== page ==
Weather conditions at a job site may not be the same as those specified by manufacturers in their manual. In fact, laboratory conditions in which concrete specimens are tested are usually done in an area suitable for producing the best results. Therefore, concrete should be placed in a secure area, especially in cold weather conditions.
This means the warehouse or enclosures must provide adequate precautions to avoid the negative impacts of low ambient temperatures. Based on guidelines released by the American Concrete Institute (ACI), the definition of cold weather concreting is when the average daily temperature falls below 10 degrees for more than 12 hours, as this could potentially lead to concrete freezing issues.
Protecting concrete during cold weather
During cold weather, it is essential to at heat one or more of the concrete materials, including the water and aggregates used in the mix. This will provide the appropriate concrete temperature before it is used on the job site.
Protection while the concrete is finished, placed, and consolidated
Exposure of concrete during cold weather will extend the time of crews on the site, especially concreters assigned on the finishing. That is why it is essential to use enclosures, windbreaks, and other supplementary heating tools. It is also recommended to adjust the concrete mixture during the setting time. So, cement content will be increased, or accelerating chemical admixture shall be used for maximum effect.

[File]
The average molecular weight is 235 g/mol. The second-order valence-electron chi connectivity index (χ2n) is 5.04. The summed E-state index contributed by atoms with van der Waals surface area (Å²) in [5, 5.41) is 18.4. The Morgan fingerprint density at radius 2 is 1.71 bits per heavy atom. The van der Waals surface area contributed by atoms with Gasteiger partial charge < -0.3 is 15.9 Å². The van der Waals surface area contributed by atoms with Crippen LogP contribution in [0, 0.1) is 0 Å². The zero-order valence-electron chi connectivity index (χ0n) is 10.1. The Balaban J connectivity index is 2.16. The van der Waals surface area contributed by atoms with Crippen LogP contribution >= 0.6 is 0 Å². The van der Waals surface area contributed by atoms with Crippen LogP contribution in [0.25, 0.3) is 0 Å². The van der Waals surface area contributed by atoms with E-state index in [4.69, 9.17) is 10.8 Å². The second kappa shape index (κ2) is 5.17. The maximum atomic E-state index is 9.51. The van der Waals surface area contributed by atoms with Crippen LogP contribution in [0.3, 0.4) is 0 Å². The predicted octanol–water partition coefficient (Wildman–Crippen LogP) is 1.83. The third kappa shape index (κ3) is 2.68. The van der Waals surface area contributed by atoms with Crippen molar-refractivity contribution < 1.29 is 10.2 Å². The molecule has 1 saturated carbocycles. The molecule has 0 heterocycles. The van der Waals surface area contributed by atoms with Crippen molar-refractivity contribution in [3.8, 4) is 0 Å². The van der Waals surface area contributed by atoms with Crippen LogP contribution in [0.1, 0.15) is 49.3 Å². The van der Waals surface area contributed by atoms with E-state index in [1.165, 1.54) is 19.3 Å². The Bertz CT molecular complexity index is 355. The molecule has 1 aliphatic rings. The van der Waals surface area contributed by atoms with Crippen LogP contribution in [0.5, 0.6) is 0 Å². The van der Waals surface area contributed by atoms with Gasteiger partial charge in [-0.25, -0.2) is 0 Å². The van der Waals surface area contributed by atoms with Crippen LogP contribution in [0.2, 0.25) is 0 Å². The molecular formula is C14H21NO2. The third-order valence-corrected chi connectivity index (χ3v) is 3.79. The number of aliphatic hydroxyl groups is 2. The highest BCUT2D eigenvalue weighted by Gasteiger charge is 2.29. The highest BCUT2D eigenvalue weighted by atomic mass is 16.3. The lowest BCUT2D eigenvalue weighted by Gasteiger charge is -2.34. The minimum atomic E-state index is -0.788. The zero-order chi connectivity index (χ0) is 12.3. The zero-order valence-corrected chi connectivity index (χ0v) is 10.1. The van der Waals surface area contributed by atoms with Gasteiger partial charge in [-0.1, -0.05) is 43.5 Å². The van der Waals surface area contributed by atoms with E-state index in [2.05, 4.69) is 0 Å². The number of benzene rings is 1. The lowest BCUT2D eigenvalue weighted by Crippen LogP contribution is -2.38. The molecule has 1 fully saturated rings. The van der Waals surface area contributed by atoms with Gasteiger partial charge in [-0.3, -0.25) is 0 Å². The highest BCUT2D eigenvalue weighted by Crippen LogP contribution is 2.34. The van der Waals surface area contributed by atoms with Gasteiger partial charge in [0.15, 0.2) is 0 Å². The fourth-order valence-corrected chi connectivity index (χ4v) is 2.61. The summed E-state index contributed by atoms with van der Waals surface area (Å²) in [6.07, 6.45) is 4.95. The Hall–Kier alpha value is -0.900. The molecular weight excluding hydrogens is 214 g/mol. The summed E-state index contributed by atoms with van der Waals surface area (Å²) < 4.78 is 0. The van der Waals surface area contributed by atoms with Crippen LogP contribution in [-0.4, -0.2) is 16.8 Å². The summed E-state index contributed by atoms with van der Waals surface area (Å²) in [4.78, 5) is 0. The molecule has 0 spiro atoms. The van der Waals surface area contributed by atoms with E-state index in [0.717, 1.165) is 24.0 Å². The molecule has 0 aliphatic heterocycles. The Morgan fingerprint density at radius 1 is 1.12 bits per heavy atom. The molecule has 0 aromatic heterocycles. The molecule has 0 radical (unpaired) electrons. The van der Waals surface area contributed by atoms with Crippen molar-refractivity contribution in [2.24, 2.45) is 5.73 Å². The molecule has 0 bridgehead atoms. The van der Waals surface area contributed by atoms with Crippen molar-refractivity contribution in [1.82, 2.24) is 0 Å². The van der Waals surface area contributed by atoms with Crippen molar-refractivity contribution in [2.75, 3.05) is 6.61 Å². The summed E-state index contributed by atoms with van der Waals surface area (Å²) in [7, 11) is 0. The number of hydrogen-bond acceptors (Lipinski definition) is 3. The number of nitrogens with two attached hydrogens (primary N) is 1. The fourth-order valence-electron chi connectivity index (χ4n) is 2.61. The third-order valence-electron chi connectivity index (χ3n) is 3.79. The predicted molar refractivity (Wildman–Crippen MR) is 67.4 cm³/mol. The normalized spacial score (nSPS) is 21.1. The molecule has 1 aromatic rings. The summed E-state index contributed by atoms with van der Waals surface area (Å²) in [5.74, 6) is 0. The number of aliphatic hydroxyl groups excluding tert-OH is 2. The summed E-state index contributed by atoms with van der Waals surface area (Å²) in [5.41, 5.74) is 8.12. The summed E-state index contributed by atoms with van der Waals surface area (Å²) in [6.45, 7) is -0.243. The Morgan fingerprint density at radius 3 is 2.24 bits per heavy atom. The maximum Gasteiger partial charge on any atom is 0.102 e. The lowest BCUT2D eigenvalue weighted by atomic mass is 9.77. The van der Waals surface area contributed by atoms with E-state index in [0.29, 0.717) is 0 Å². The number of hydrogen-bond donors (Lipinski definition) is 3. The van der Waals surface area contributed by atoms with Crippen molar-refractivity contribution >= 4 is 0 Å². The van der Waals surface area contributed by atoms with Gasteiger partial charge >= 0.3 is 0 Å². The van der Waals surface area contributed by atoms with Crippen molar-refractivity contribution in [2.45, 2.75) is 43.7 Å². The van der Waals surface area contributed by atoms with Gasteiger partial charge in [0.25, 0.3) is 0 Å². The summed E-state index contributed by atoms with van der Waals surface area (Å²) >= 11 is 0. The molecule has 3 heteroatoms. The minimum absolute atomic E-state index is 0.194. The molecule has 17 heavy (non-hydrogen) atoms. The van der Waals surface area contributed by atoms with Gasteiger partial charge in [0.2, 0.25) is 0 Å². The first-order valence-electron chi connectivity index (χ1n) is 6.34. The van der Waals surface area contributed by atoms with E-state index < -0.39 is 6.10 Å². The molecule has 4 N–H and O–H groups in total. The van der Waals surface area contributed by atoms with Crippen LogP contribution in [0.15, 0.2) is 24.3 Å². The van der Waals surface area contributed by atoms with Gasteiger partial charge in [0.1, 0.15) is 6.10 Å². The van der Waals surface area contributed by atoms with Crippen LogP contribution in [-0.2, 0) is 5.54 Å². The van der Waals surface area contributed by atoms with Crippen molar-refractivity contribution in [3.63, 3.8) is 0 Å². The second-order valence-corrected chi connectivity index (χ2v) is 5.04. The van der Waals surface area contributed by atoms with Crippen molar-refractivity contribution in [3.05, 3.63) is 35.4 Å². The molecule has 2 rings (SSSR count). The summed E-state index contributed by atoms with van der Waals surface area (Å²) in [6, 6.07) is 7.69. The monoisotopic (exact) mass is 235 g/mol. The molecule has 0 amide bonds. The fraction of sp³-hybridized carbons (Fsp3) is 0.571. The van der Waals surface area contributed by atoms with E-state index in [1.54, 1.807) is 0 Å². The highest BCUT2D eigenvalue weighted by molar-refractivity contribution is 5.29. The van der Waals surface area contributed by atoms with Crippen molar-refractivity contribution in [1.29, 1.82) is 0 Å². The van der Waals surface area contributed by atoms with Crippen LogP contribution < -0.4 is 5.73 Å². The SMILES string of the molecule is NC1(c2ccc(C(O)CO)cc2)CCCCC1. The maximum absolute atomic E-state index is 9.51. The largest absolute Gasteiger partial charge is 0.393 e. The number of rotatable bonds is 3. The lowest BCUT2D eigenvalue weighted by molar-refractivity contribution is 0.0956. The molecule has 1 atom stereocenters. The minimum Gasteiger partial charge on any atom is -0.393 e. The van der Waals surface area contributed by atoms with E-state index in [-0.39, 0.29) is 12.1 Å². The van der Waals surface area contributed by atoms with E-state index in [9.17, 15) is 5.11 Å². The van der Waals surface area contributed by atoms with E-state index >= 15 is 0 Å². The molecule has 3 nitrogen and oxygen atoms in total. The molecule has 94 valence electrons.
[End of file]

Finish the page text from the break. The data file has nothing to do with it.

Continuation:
Also, windbreaks are relatively important at the construction site since they can protect the personnel from biting winds that may cause excessive evaporation and temperature drops. The common height used is six feet for most construction projects. However, windbreaks could also be shorter or taller depending on the anticipated ambient temperatures, wind velocities, humidity, and concrete placement temperatures.
Another protective gear to consider are heated enclosures since they are very effective in protecting concrete in cold weather, but they are usually more expensive than windbreaks. Most enclosures are made of canvas tarpaulins or polyethene.
Three types of heaters are used in cold weather concrete constructions, including indirect-fired, direct-fired, and hydronic systems. Indirect-fired heaters are commonly used on fresh concrete surfaces. Direct-fired heaters are suitable for concrete that has not been subjected to the exhaust directly.
However, caution should not be taken lightly to ensure that workers are not overexposed to carbon monoxide commonly used inside the enclosure. Hydronic systems are high-tech applications for preheating and thawing subgrades, but they are too large for an enclosure and are widely used in large warehouses.